Three immediate impressions from the Seahawks’ 38-25 victory at Atlanta in their season opener Sunday:

Seattle Seahawks quarterback Russell Wilson gets five from head coach Pete Carroll after tossing a touchdown pass to wide receiver DK Metcalf during an NFL football against the Atlanta Falcons during the third quarter Sunday, Sept. 13, 2020, in Atlanta. (Curtis Compton/Atlanta Journal-Constitution via AP)
Seahawks 38, Falcons 25

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Oh hey, they let Russ cook

Russell Wilson had openly asked the Seahawks to treat the first quarter like the fourth quarter — to create more urgency early in the game, to open up the playbook more, to give him more chances to distribute the ball to his playmakers.

#LetRussCook became the primary topic of conversation around the Seahawks this offseason. Fans clamored for it on social media, and the QB said he wanted it too.

Turns out, Seahawks coach Pete Carroll was listening.

Despite taking a 9-yard sack on Seattle’s first offensive snap, Wilson led two touchdown drives on the Seahawks’ first two possessions — with two TD passes to running back Chris Carson — as the Seahawks built a 14-3 lead.

Wilson started 8 for 8 for 81 yards and had a QB rating of 148.4 in the first quarter. Oh, and he added a 28-yard run on the second drive — on a triple-option run alongside Tyler Lockett — to surpass 4,000 yards rushing in his career, making him just the fifth QB in NFL history to achieve that.

Wilson finished 31 of 35 for 322 yards with four touchdown passes and a 143.1 rating. The Seahawks didn’t commit a turnover.

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The downside to letting Russ cook? He was sacked three times and hit 10 times, and that’s far too many.

Remember, the Seahawks have three new starters on the offensive line, including rookie right guard Damien Lewis, who struggled in his debut against a veteran Atlanta defensive line.

And that’s the balance Seahawks coaches have to weigh: Letting Russ do his magic vs. putting their star QB in harm’s way. We saw a lot of both Sunday in Atlanta, and the question going forward is, Which one do we see more of the rest of the season?

Seahawks strong safety Jamal Adams celebrates after tackling Atlanta Falcons wide receiver Calvin Ridley in the first half Sunday in Atlanta. (Danny Karnik / AP)
Seahawks strong safety Jamal Adams celebrates after tackling Atlanta Falcons wide receiver Calvin Ridley in the first half Sunday in Atlanta. (Danny Karnik / AP)

Welcome to Seattle, Jamal Adams

Throughout training camp, we heard all about Jamal Adams, and we heard all about how great a fit he believed he is in Seattle.

On Sunday, we all got to see what he meant.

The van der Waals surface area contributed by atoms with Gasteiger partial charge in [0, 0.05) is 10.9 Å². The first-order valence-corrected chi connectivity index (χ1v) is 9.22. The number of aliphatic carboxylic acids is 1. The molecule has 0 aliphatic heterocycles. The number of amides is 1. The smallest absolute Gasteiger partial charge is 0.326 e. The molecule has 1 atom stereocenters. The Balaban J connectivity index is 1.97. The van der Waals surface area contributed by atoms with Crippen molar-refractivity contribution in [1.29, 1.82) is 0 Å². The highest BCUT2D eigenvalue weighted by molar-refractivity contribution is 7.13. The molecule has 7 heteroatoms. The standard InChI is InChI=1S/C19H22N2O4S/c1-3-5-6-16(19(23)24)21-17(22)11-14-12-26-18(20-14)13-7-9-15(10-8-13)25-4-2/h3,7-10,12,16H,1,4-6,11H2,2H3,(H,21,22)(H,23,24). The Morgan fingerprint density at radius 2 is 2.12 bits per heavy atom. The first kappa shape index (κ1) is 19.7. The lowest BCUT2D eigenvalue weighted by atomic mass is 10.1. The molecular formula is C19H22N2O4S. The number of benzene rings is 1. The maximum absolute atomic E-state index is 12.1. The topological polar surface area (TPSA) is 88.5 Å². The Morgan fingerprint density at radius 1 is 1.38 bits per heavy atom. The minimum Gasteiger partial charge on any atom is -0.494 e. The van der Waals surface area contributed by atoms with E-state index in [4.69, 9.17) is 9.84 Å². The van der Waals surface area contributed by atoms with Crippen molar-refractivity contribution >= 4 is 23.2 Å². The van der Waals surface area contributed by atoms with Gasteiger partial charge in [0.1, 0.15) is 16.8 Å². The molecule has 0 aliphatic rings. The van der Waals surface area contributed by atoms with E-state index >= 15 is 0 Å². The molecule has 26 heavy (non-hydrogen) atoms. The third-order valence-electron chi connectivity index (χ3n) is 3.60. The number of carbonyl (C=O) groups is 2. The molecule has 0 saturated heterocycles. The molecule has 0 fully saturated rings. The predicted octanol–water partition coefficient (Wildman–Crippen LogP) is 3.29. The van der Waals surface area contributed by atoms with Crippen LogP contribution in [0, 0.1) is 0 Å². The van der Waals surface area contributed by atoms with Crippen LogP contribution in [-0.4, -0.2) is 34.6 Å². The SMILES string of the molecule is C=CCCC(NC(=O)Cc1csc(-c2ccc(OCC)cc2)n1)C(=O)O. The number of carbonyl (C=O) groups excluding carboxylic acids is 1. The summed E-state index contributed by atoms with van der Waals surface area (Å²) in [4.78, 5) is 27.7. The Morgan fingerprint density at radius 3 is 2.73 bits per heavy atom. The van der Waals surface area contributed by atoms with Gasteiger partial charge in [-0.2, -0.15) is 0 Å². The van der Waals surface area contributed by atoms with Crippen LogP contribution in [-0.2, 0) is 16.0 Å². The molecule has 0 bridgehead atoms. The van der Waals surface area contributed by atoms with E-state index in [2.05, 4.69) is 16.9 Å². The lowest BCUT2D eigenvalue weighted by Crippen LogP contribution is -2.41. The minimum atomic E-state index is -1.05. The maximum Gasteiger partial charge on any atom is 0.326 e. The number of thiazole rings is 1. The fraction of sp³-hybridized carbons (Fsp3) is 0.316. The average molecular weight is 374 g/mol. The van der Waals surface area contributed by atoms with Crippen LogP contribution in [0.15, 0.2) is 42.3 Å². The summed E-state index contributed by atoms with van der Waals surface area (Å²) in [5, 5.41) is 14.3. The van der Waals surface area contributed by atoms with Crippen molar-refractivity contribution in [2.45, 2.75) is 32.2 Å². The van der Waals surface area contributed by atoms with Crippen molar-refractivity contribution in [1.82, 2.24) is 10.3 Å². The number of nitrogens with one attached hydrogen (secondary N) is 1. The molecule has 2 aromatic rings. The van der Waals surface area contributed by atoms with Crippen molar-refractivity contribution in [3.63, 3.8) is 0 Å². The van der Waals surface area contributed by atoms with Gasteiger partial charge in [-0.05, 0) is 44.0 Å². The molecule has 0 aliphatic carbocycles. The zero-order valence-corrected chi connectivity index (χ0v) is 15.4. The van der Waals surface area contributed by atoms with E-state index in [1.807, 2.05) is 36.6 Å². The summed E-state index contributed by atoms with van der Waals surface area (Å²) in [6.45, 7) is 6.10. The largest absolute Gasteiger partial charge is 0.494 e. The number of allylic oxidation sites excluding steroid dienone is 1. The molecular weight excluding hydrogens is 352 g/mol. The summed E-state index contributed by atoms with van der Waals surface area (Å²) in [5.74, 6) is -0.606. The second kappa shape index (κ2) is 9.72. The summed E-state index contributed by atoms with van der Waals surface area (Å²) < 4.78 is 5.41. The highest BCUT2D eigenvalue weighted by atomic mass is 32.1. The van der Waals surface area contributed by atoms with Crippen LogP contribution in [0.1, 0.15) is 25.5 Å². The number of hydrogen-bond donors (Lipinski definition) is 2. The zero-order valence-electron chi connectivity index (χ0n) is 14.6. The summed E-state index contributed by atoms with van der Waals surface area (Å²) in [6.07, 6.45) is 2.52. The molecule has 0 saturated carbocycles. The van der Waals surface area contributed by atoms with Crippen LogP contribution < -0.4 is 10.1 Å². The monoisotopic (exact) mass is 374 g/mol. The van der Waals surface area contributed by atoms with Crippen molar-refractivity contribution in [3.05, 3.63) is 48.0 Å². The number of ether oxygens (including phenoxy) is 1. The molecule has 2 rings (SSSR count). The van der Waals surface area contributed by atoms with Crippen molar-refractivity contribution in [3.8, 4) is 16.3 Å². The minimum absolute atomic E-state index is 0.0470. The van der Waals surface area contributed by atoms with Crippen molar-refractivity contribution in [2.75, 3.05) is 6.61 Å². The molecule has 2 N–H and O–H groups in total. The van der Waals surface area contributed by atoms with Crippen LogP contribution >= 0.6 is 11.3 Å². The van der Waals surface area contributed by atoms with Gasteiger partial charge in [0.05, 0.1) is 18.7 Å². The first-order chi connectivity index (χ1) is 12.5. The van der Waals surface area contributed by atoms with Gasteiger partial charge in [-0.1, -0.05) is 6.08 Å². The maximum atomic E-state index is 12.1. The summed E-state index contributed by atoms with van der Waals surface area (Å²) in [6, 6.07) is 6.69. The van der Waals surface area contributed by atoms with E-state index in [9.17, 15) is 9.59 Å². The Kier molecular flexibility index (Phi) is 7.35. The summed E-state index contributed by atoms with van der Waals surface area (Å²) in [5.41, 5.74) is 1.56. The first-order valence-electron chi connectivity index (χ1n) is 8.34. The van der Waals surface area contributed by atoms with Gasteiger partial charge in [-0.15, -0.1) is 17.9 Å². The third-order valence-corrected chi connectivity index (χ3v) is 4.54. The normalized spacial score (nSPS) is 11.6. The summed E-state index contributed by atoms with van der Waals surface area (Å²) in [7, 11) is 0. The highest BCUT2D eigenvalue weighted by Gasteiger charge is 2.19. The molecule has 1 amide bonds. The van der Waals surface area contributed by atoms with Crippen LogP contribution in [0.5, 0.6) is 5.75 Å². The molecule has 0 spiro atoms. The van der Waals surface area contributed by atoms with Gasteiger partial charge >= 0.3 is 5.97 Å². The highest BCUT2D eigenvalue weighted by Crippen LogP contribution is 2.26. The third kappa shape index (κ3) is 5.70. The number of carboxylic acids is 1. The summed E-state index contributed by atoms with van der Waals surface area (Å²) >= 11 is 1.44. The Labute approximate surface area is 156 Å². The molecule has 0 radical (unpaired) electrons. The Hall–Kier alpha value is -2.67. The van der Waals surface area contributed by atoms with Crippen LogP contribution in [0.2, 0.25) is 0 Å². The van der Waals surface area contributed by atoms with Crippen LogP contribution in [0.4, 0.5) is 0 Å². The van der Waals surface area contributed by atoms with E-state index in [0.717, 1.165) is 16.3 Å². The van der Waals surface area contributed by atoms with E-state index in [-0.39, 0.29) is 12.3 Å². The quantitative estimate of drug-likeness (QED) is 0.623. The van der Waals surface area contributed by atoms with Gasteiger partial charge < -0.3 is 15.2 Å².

Adams, a fourth-year strong safety, is exactly what this Seahawks defense needed. His production Sunday showed that: 12 tackles, one sack, two QB hits, two tackles for loss. An impressive debut in every way possible.

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But beyond the statistical production, Adams brought a presence — a swagger — that was missing in this Seattle defense in 2019.

Adams was an All-Pro for the New York Jets last year, and his versatility, and his presence, freed up others on the Seattle defense too — and no one more so than Bobby Wagner. The veteran middle linebacker was all over the field too, posting seven tackles, one for loss and two pass breakups.

The Seahawks’ biggest question coming into the season was the pass rush, and it was, well, it was OK on Sunday. Seattle had eight hits on Matt Ryan’s 54 pass attempts. Benson Mayowa had a sack, and Bruce Irvin added two QB hits, and that’s an area that appears it will remain a work in progress for Seattle’s defense.

Seahawks running back Chris Carson runs towards the end zone for a touchdown in the first half Sunday against the Falcons in Atlanta. (Danny Karnik / AP)
Seahawks running back Chris Carson runs towards the end zone for a touchdown in the first half Sunday against the Falcons in Atlanta. (Danny Karnik / AP)

How good can this offense be?

In 2019, the Seahawks ranked as the fifth-best offense in the NFL. The early returns suggest this offense could be even better.

Chris Carson was awesome in the first half in his first game since a season-ending hip injury last December.

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In addition to his two TD catches, he had a sensational one-handed grab out of the backfield, then lowered his shoulder to plow into a defensive back to pick up a first down.

Newcomer Carlos Hyde added a late touchdown run for the Seahawks’ final score.

DK Metcalf had four catches for 95 yards, including a 38-yard TD on a perfectly thrown fourth-down pass from Wilson in the third quarter. Wilson added a 7-yard TD pass to new tight end Greg Olsen later in the third.

Tyler Lockett continued to do Tyler Lockett things, finishing with eight catches for 92 yards.

Editor’s note: The Times declined to send reporter Adam Jude to Atlanta for this game because of COVID-19 safety concerns.